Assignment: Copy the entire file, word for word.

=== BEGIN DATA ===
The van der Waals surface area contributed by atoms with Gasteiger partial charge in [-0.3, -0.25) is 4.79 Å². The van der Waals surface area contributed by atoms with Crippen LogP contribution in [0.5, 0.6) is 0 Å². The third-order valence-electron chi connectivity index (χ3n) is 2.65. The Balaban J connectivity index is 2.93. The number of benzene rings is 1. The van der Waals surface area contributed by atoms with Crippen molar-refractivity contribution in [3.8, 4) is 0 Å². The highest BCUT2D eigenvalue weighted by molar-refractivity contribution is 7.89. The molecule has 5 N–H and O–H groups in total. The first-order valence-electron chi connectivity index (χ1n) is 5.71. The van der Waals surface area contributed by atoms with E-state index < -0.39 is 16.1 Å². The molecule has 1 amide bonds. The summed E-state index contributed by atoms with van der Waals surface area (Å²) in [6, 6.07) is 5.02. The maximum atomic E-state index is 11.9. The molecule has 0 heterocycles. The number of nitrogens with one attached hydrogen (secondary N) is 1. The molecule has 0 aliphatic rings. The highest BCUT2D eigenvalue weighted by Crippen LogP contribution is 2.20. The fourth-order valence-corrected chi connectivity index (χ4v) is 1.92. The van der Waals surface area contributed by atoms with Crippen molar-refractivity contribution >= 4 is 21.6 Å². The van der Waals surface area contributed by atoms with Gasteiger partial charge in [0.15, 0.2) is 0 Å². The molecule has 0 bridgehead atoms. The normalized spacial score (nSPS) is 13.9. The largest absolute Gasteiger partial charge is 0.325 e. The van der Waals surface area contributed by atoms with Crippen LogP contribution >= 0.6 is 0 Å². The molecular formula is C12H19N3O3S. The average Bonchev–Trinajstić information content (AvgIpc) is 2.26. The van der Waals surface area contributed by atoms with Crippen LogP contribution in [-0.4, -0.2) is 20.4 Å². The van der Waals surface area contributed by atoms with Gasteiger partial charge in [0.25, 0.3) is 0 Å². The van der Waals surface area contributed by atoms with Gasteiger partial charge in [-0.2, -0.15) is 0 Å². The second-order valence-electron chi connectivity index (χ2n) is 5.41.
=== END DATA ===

The van der Waals surface area contributed by atoms with Gasteiger partial charge in [-0.3, -0.25) is 4.79 Å². The van der Waals surface area contributed by atoms with Crippen LogP contribution in [0.5, 0.6) is 0 Å². The third-order valence-electron chi connectivity index (χ3n) is 2.65. The Balaban J connectivity index is 2.93. The number of benzene rings is 1. The van der Waals surface area contributed by atoms with Crippen molar-refractivity contribution in [3.8, 4) is 0 Å². The highest BCUT2D eigenvalue weighted by molar-refractivity contribution is 7.89. The molecule has 5 N–H and O–H groups in total. The first-order valence-electron chi connectivity index (χ1n) is 5.71. The van der Waals surface area contributed by atoms with E-state index < -0.39 is 16.1 Å². The molecule has 1 amide bonds. The summed E-state index contributed by atoms with van der Waals surface area (Å²) in [6, 6.07) is 5.02. The maximum atomic E-state index is 11.9. The molecule has 0 heterocycles. The number of nitrogens with one attached hydrogen (secondary N) is 1. The molecule has 0 aliphatic rings. The highest BCUT2D eigenvalue weighted by Crippen LogP contribution is 2.20. The fourth-order valence-corrected chi connectivity index (χ4v) is 1.92. The van der Waals surface area contributed by atoms with Crippen molar-refractivity contribution >= 4 is 21.6 Å². The van der Waals surface area contributed by atoms with Gasteiger partial charge in [0.15, 0.2) is 0 Å². The molecule has 0 bridgehead atoms. The normalized spacial score (nSPS) is 13.9. The largest absolute Gasteiger partial charge is 0.325 e. The van der Waals surface area contributed by atoms with Crippen LogP contribution >= 0.6 is 0 Å². The molecular formula is C12H19N3O3S. The average Bonchev–Trinajstić information content (AvgIpc) is 2.26. The van der Waals surface area contributed by atoms with Crippen LogP contribution in [-0.4, -0.2) is 20.4 Å². The van der Waals surface area contributed by atoms with Gasteiger partial charge in [0.25, 0.3) is 0 Å². The van der Waals surface area contributed by atoms with Gasteiger partial charge in [-0.2, -0.15) is 0 Å². The second-order valence-electron chi connectivity index (χ2n) is 5.41.